Florida Law and Reporting Child Abuse
Florida’s laws on child abuse and the failure to report child abuse are among the toughest in the nation. The law states that ANY PERSON who witnesses or has reasonable cause to believe that a child has been physically or emotionally abused, neglected, abandoned, or sexually abused has a duty to report the abuse to the Department of Children and Family services or to local law enforcement. ANY PERSON means everyone, a minor or an adult, who has contact with or develops reasonable cause that the abuse has occurred. Imagine Schools’ employees will report any instance where there is reasonable cause to believe any person has abused a child, whether the abuse occurs on or off the campus of the school. Further, Imagine Schools’ employees will forward, without making a credibility judgement, any complaints of abuse given to them whatsoever to the appropriate authorities. ANY PERSON who fails to report abuse of a child, including instructional personnel or administrators of Imagine Schools, may be charged with a third degree felony punishable by up to five years in prison and a $5,000 fine.
If you suspect a child is in immediate danger, call 911. Otherwise, if you have reasonable cause to believe a child has been physically or emotionally abused, neglected, or abandoned, please make a report immediately to the Florida Department of Children and Families at 1-800-96-ABUSE (1-800-962-2873) or fax the report to 1-800-914-0004. You may also call the Lake County Sheriff’s Office at (352)343-2101.
Imagine Schools will also assist you in the reporting of child abuse. If you have reasonable cause to believe a student at Imagine Schools has been abused, included by any employee of Imagine Schools, please immediately notify one of the following persons: Kathleen Dial at (352)243-2960 or Regional Director Jennifer Fornes at (352)243-2960.
Abandonment means a situation in which the parent or legal guardian of a child or, in the absence of a parent or legal guardian, the caregiver, while being able, has made no significant contribution to the child’s care and maintenance or has failed to establish or maintain a substantial and positive relationship with the child, or both. “Establish or maintain a substantial and positive relationship” includes, but is not limited to, frequent and regular contact with the child through frequent and regular visitation or frequent and regular communication to or with the child, and the exercise of parental rights and responsibilities. Marginal efforts and incidental or token visits or communications are not sufficient to establish or maintain a substantial and positive relationship with a child.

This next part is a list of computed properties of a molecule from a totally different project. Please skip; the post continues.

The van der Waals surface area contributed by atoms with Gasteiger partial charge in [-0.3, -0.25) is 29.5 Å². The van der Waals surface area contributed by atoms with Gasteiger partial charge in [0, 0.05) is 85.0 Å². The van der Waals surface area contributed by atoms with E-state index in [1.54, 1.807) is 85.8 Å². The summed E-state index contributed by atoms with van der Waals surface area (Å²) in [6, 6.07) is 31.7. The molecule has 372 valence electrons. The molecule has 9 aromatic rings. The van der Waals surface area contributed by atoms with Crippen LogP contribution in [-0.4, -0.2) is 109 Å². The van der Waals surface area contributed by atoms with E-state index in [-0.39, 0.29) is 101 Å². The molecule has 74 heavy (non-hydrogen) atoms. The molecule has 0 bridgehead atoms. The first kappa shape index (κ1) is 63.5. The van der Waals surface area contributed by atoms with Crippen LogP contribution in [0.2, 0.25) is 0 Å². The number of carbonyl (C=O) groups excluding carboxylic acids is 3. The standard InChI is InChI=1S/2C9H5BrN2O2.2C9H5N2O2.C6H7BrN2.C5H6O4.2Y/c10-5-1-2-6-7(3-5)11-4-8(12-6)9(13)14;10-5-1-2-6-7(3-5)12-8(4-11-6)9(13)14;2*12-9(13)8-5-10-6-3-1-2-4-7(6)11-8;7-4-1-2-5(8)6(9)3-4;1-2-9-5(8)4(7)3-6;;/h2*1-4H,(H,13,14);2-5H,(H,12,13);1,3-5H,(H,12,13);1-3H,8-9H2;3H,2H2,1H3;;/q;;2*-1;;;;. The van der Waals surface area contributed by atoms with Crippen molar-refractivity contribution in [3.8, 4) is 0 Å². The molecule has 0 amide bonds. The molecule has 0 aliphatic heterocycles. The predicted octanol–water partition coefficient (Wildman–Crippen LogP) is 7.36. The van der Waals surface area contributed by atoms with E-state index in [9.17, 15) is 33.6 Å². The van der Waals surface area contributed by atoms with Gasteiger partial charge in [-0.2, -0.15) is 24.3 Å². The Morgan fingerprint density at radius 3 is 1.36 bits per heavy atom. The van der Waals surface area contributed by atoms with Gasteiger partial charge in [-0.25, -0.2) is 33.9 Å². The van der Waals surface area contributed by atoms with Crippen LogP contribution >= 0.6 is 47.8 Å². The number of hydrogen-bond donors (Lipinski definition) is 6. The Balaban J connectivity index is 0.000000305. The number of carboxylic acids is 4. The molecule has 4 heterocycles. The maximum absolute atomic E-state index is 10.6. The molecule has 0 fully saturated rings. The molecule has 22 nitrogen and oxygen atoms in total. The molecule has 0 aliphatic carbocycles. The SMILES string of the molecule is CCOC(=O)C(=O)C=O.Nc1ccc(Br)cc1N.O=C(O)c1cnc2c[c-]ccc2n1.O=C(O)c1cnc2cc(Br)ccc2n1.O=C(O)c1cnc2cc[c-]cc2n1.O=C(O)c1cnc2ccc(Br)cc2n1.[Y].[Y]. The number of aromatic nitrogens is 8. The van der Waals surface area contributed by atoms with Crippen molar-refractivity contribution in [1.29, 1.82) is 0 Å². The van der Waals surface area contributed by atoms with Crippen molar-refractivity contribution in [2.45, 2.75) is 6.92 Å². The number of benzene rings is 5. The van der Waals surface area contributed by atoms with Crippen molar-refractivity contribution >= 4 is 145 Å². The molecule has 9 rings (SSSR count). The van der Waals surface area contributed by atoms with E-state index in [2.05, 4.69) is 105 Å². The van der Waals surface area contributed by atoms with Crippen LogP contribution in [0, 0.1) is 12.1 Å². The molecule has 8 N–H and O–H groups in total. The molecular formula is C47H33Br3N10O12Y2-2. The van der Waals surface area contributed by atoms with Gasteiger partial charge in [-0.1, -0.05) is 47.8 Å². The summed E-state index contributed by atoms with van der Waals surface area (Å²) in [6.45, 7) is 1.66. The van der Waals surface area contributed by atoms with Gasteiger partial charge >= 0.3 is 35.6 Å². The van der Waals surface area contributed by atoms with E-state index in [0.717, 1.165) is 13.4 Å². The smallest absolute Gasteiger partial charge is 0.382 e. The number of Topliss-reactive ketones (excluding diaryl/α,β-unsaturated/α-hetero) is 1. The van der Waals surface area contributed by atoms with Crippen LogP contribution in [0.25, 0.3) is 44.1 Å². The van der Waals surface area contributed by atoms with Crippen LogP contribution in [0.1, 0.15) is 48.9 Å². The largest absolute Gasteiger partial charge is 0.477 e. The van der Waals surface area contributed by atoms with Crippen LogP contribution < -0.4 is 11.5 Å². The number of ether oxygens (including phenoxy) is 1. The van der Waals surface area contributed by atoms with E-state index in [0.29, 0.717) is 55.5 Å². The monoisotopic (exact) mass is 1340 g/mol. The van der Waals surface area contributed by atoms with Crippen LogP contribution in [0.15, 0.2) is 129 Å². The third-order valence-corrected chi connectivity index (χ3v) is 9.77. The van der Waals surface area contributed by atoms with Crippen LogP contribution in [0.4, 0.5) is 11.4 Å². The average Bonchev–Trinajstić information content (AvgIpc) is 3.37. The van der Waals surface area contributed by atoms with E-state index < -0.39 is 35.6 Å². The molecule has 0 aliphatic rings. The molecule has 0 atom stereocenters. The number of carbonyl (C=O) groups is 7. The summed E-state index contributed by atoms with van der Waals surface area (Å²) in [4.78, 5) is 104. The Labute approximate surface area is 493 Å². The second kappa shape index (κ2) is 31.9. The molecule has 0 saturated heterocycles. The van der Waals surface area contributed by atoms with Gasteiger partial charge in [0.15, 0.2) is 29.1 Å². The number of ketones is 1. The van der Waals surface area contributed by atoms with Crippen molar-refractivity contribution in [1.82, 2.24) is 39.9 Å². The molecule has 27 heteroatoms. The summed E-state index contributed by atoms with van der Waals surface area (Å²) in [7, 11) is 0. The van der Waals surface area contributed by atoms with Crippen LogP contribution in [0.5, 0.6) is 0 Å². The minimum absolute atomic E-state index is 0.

Abuse means any willful act or threatened act that results in any physical, mental, or sexual abuse, injury, or harm that causes or is likely to cause the child’s physical, mental, or emotional health to be significantly impaired. Abuse of a child includes acts of omissions. Corporal discipline of a child by a parent or legal custodian for disciplinary purposes does not in itself constitute abuse when it does not result in harm to the child.
Neglect occurs when a child is deprived of, or is allowed to be deprived of, necessary food, clothing, shelter, or medical treatment or a child is permitted to live in an environment when such deprivation or environment causes the child’s physical, mental, or emotional health to be significantly impaired or to be in danger of being significantly impaired. The foregoing circumstances shall not be considered neglect if primarily by financial inability unless actual services for relief have been offered to and rejected by such person. A parent or legal guardian legitimately practicing religious beliefs in accordance with a recognized church or religious organization who thereby does not provide specific medical treatment for a child may not, for that reason alone, be considered a negligent parent or legal custodian.